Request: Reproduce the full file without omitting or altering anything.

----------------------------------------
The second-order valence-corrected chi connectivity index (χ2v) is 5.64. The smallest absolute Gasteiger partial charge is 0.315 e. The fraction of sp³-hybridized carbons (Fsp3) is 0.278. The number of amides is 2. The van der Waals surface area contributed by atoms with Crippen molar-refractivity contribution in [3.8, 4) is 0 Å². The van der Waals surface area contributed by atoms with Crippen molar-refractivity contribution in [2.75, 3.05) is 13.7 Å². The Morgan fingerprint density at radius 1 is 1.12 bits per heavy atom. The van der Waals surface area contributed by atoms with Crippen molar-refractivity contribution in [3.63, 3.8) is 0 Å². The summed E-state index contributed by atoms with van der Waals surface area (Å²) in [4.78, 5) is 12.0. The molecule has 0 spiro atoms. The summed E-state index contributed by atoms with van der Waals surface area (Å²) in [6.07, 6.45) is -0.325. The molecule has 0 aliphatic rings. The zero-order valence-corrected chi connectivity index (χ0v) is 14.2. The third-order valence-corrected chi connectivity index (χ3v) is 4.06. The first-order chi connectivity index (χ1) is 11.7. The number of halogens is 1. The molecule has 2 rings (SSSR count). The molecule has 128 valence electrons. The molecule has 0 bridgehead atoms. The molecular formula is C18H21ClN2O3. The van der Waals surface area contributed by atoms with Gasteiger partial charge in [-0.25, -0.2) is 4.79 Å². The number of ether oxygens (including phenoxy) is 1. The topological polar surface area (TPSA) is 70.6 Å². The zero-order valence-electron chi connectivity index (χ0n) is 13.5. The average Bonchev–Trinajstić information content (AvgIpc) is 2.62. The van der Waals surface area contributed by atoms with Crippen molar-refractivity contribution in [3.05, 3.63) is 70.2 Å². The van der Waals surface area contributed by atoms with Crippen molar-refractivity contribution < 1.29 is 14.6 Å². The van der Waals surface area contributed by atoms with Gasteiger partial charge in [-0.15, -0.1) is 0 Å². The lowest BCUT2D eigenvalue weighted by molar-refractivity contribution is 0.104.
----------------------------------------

The second-order valence-corrected chi connectivity index (χ2v) is 5.64. The smallest absolute Gasteiger partial charge is 0.315 e. The fraction of sp³-hybridized carbons (Fsp3) is 0.278. The number of amides is 2. The van der Waals surface area contributed by atoms with Crippen molar-refractivity contribution in [3.8, 4) is 0 Å². The van der Waals surface area contributed by atoms with Crippen molar-refractivity contribution in [2.75, 3.05) is 13.7 Å². The Morgan fingerprint density at radius 1 is 1.12 bits per heavy atom. The van der Waals surface area contributed by atoms with Crippen molar-refractivity contribution in [3.63, 3.8) is 0 Å². The summed E-state index contributed by atoms with van der Waals surface area (Å²) in [4.78, 5) is 12.0. The molecule has 0 spiro atoms. The summed E-state index contributed by atoms with van der Waals surface area (Å²) in [6.07, 6.45) is -0.325. The molecule has 0 aliphatic rings. The zero-order valence-corrected chi connectivity index (χ0v) is 14.2. The third-order valence-corrected chi connectivity index (χ3v) is 4.06. The first-order chi connectivity index (χ1) is 11.7. The number of halogens is 1. The molecule has 2 rings (SSSR count). The molecule has 128 valence electrons. The molecule has 0 bridgehead atoms. The molecular formula is C18H21ClN2O3. The van der Waals surface area contributed by atoms with Gasteiger partial charge in [-0.25, -0.2) is 4.79 Å². The number of ether oxygens (including phenoxy) is 1. The topological polar surface area (TPSA) is 70.6 Å². The zero-order valence-electron chi connectivity index (χ0n) is 13.5. The average Bonchev–Trinajstić information content (AvgIpc) is 2.62. The van der Waals surface area contributed by atoms with Crippen molar-refractivity contribution in [3.05, 3.63) is 70.2 Å². The van der Waals surface area contributed by atoms with Crippen molar-refractivity contribution < 1.29 is 14.6 Å². The van der Waals surface area contributed by atoms with Gasteiger partial charge in [-0.15, -0.1) is 0 Å². The lowest BCUT2D eigenvalue weighted by molar-refractivity contribution is 0.104.